Archives for posts with tag: Art

Phoebe Unwin @ Wilkinson

2There are basic emotions. Happiness. Sadness. Anger. Fear. These are like elements, the basic building blocks of Humanity.

Then there are more complex feelings that are more like chemical compounds. They can include the aforementioned emotions but are mixed with sensual stimulus, and context. Like smell, vision, memory and place, that are catalogued and recalled from the brain. These complex emotional compounds are harder to describe and often unique to the individual.

1Phoebe Unwin is all about capturing and recreating these emotional compounds in her work. Fleeting moments of life that are hard to understand unless you were there.

But what is Unwin trying to achieve by doing so? Does she want people to feel something or does she just want people to look at what she is feeling?

4If Unwin’s strategy is isolationist, i.e. not designed to trigger feelings or memories in other people and only present her own, Then for her art to be emotionally valuable to someone the paintings must be masterpieces (which, as nice as they are, are not) or Unwin herself must be emotionally valuable to you in the first place – therefore Unwin must be either Famous, or Infamous. Or have an intriguing personality which you would talk about to buyers.

If Unwins strategy is to evoke emotion within the viewer, Some paintings succeed. Her work is more effective when one can recognise context therefore triggering emotional response. But the more abstract works become defunct  – They are too gentle to evoke pure emotion (for example Rothko),  they are more likely to encourage critical analysis.

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I can appreciate Unwins brave pursuit of subtle complexity, but i reckon it’s a sticky wicket.

Runs till 13th October
Wilkinson
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Carla Busuttil_6Carla Busuttil @ Josh Lilley

Notions of identity play heavily on Carla Busuttil’s work. Her paintings are portraits of a society that none of us know but we can all probably relate to in one way or another. The characters appropriate costumes and emblems of structure and order, liberating them from their original context. There is a whiff of irony, the canvases look as if they had been dragged backwards through a Vintage shop in Shoreditch.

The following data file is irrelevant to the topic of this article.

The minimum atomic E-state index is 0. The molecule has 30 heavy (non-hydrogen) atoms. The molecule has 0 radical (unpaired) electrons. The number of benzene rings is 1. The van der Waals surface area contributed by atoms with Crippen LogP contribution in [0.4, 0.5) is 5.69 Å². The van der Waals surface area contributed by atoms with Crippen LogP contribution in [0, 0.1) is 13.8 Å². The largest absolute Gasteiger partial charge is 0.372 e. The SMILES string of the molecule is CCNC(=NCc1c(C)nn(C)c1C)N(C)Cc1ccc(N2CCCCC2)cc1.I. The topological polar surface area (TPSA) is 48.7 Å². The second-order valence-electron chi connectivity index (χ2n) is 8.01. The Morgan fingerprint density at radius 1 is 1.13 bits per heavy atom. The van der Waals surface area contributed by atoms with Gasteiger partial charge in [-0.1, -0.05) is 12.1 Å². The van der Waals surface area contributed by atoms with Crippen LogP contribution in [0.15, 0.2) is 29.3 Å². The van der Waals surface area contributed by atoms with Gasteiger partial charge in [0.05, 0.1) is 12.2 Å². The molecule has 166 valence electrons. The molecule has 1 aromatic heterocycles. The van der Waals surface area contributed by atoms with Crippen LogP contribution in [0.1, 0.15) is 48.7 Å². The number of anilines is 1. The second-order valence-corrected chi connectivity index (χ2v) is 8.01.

Carla Busuttil_4An innocent escapism runs through the show. A cast of characters created entirely in the mind, obsessively so. Normally only a child would have the stamina of imagination to create such an expansive fantasy world. But Carla continually re visits it, as if the paintings offer a surrogate family or imaginary gang of friends for the artist.

Carla Busuttil_5Carla Busuttil_1I’m not a massive fan of the canvases. “Bad Painting” can at times be liberating and joyous for the soul but I yearned for a little more craft. I was much more impressed with the film work that was produced in collaboration with Thomas Voelker and the Static Hand. Here we saw characters from Busuttil’s repertoire take on a 3 dimensional forms – coldly and repetitively ripping up newspapers into tiny pieces, as if wiping history, all set to a moody and industrial soundtrack. It was Ace.

Carla Busuttil_2Busuttil should release her creations from the walls and give them space to play around more often.  She needs to capture her imaginary world on film more, perhaps even creating her own “Cremaster Cycle”.

Only then will we get a sense of the true depths of her imagination.

Runs til 4th October

http://joshlilleygallery.com

Daryl Brown @ The Garage Project

DB1Better late than never from me, i think this show was late spring.

Further progression from the artist, showing some accomplished works.

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www.thegarageproject.co.uk

 

 

Patrick Caulfield @ Tate Britain

Three words..

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Brilliant.

 PC 3

Brilliant.

 

PC 1

Brilliant.

Still can’t get my head around Gary Hume though.

http://www.tate.org.uk

Henry Hudson @ TJ Boulting.

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The art that seems to touch a nerve with me is one that utilises a concept, subject, or material that i relate to on a personal level. Henry Hudson’s plasticine paintings do just that. In the gallery I’m already back on the floor of my kitchen, in my formative years, creating things with this earthy smelling substance. I graduated onto Fimo afterwards, because you could bake it hard in the oven, but it was never quite the same.

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Mr Hudson continues to use plasticine as the primary medium for his paintings, but the subject matter has changed. For this show he has produced a series of portraits of his extended family. They seem to be a pretty kooky bunch – each member wrapped in “fragile” tape – a prop i was told was provided by the artist but ultimately used by the subject however they wished. Judging by the work some were more accepting of this symbolic prop than others.